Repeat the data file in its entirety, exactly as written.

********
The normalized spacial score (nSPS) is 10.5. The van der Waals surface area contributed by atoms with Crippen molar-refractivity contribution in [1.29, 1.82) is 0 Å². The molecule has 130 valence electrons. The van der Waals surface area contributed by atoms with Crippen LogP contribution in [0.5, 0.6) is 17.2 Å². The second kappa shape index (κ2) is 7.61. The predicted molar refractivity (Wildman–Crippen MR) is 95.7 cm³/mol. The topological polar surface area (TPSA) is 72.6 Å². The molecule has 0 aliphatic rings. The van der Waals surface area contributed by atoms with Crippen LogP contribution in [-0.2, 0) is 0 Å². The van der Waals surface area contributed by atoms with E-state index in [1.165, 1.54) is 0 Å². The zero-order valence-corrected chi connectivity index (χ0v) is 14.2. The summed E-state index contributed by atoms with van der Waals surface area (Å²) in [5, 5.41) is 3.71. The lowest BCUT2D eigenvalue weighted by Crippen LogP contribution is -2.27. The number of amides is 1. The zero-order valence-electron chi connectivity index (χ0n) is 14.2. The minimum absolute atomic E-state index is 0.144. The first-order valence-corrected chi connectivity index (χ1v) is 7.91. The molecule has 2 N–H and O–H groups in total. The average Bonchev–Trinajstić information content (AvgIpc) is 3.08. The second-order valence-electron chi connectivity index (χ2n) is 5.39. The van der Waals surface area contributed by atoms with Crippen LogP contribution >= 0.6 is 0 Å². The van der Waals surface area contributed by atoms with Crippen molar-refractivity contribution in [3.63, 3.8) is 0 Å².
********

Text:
The normalized spacial score (nSPS) is 10.5. The van der Waals surface area contributed by atoms with Crippen molar-refractivity contribution in [1.29, 1.82) is 0 Å². The molecule has 130 valence electrons. The van der Waals surface area contributed by atoms with Crippen LogP contribution in [0.5, 0.6) is 17.2 Å². The second kappa shape index (κ2) is 7.61. The predicted molar refractivity (Wildman–Crippen MR) is 95.7 cm³/mol. The topological polar surface area (TPSA) is 72.6 Å². The molecule has 0 aliphatic rings. The van der Waals surface area contributed by atoms with Crippen LogP contribution in [-0.2, 0) is 0 Å². The van der Waals surface area contributed by atoms with E-state index in [1.165, 1.54) is 0 Å². The zero-order valence-corrected chi connectivity index (χ0v) is 14.2. The summed E-state index contributed by atoms with van der Waals surface area (Å²) in [5, 5.41) is 3.71. The lowest BCUT2D eigenvalue weighted by Crippen LogP contribution is -2.27. The number of amides is 1. The zero-order valence-electron chi connectivity index (χ0n) is 14.2. The minimum absolute atomic E-state index is 0.144. The first-order valence-corrected chi connectivity index (χ1v) is 7.91. The molecule has 2 N–H and O–H groups in total. The average Bonchev–Trinajstić information content (AvgIpc) is 3.08. The second-order valence-electron chi connectivity index (χ2n) is 5.39. The van der Waals surface area contributed by atoms with Crippen LogP contribution >= 0.6 is 0 Å². The van der Waals surface area contributed by atoms with Crippen molar-refractivity contribution in [3.63, 3.8) is 0 Å².